The current recommendations of the WHO for aircraft disinsection with insecticides [36], include specifications for aerosols and approved insecticidal formulations, and include three preferred methods: disinsection before take-off (“blocks-away” disinsection), disinsection top-of-descent (spraying of the cabin is done immediately after the aircraft started its descent to destination), and disinsection with residual insecticide. Disinsection on the ground (“on-arrival” disinsection) may be retained as an acceptable back-up method if an aircraft, coming from areas of threat, has not been adequately disinsected by any of the preferred methods [36]. The finding of specimens at the baggage handling area suggest that disinsection did not take place inside the transported containers, nor within the baggage compartment of the aircraft. Alternatively, it may have been applied and was not efficient, and therefore could lead to subsequent introductions of invasive mosquitoes. Based upon the evidence presented above, the authors consider that for a thorough disinsection, it is of crucial importance to include the containers and the container compartments of the aircrafts.

Additionally, sample degradation during trapping or handling of specimens, or a limited amount of biological material for genetic analysis, can compromise subsequent genetic work. Thus, if the genetic analysis were to be incorporated as part of the vector control program, it is necessary to establish protocols aimed at maximizing the information obtained from the specimens collected, and to promote close communication between the vector control agencies and the genetic test facilities. For example, the number of mosquito traps (lured and ovitraps) could be increased at the airport to increase the detection power and subsequently, obtain more information about the introductions and provide more material for the genetic analysis. It is also recommended to increase the sampling frequency to be performed weekly instead of fortnightly at the airport. Additionally, increasing the representation of candidate populations in the genetic reference panel would significantly improve the resolution of the genetic assignment method for future analysis.


The presence of Ae. aegypti mosquitoes at Schiphol airport from flights arriving to the Netherlands, demonstrates the potential risk of international flights for public health. Identifying the origin of introduced invasive mosquito species is relevant to aid public health efforts to prevent the introduction and spread of these vectors of human-diseases. Collaborations between vector control agencies, airport authorities and genetic laboratories can facilitate tracking the origin of novel introductions. Furthermore, baggage compartments in aircrafts should be considered as potential pathways for the introduction of mosquitoes and, if disinsection is put in place, should also include these compartments in the aircraft.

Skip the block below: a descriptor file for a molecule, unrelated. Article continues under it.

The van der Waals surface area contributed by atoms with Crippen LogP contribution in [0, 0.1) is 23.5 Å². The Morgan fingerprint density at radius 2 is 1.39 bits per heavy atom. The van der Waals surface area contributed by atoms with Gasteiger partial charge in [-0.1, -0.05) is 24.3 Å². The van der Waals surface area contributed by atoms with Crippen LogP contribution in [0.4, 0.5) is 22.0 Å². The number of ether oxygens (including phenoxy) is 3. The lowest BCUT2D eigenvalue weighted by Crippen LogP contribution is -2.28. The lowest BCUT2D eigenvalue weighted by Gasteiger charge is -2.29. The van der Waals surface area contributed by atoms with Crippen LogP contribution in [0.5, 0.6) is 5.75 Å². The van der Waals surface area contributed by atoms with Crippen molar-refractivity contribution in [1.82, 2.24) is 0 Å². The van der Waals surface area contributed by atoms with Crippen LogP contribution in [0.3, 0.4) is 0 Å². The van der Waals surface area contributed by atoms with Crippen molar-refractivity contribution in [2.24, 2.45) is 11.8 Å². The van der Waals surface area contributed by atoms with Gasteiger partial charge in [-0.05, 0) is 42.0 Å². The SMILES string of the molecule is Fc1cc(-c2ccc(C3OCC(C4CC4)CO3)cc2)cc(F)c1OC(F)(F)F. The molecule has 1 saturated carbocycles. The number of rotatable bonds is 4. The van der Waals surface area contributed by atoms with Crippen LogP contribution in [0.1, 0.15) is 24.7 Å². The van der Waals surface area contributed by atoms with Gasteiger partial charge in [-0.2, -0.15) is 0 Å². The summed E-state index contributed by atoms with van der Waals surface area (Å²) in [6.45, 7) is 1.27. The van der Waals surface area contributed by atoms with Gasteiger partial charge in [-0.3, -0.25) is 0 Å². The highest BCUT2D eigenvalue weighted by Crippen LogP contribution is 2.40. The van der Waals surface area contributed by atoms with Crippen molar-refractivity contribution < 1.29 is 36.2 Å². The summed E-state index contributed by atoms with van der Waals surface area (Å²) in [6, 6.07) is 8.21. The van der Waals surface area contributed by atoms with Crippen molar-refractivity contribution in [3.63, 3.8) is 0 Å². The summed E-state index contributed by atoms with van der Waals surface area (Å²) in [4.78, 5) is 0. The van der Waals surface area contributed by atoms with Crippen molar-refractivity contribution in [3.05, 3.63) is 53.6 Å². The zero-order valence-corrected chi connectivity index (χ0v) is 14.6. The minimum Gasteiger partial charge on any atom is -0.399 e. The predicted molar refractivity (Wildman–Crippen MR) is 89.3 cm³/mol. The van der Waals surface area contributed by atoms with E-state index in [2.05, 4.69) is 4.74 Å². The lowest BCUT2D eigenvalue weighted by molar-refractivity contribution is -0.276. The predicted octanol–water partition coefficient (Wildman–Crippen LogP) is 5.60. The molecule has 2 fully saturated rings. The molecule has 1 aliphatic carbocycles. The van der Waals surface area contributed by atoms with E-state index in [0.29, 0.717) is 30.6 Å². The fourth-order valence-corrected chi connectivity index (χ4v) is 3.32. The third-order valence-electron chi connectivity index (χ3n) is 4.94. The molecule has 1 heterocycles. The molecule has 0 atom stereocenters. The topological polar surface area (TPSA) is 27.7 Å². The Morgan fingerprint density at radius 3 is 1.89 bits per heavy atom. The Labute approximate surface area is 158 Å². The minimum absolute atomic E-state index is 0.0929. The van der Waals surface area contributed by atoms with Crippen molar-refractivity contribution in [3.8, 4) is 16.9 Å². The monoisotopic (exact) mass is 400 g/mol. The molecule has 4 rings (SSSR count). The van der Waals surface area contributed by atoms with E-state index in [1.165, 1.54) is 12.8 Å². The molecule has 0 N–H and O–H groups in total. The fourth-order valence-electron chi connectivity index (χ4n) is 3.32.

1. 1.

    Schaffner F, Mathis A. Dengue and dengue vectors in the WHO European region: past, present, and scenarios for the future. Lancet Infect Dis. 2014;14(12):1271–80.

    Article  PubMed  Google Scholar 

  2. 2.

    Reiter P. Yellow fever and dengue: a threat to Europe? Euro Surveill. 2010;15:19509.

    CAS  PubMed  Google Scholar 

  3. 3.

    Gratz NG. Emerging and resurging vector-borne diseases. Annu Rev Entomol. 1999;44:51–75.

    CAS  Article  PubMed  Google Scholar 

  4. 4.

    Ahmed J, Bouloy M, Ergonul O, Fooks A, Paweska J, Chevalier V, et al. International network for capacity building for the control of emerging viral vector-borne zoonotic diseases: ARBO-ZOONET. Euro Surveill. 2009;14:12.

    Google Scholar 

  5. 5.

    Gezairy HA. Travel epidemiology: WHO perspective. Int J Antimicrob Agents. 2003;21(2):86–8.

    CAS  Article  PubMed  Google Scholar 

  6. 6.

    Tatem AJ, Rogers DJ, Hay SI. Estimating the malaria risk of African mosquito movement by air travel. Malar J. 2006;5:57.

    Article  PubMed  PubMed Central  Google Scholar 

  7. 7.

    Gratz NG, Steffen R, Cocksedge W. Why aircraft disinsection? Bull World Health Organ. 2000;78(8):995–1004.

    CAS  PubMed  PubMed Central  Google Scholar 

  8. 8.

    Bataille A, Cunningham AA, Cedeno V, Cruz M, Eastwood G, Fonseca DM, et al. Evidence for regular ongoing introductions of mosquito disease vectors into the Galapagos Islands. Proc Biol Sci. 2009;276(1674):3769–75.

    Article  PubMed  PubMed Central  Google Scholar 

  9. 9.

    Whelan P, Nguyen H, Hajkowicz K, Davis J, Smith D, Pyke A, et al. Evidence in Australia for a case of airport dengue. PLoS Negl Trop Dis. 2012;6(9):e1619.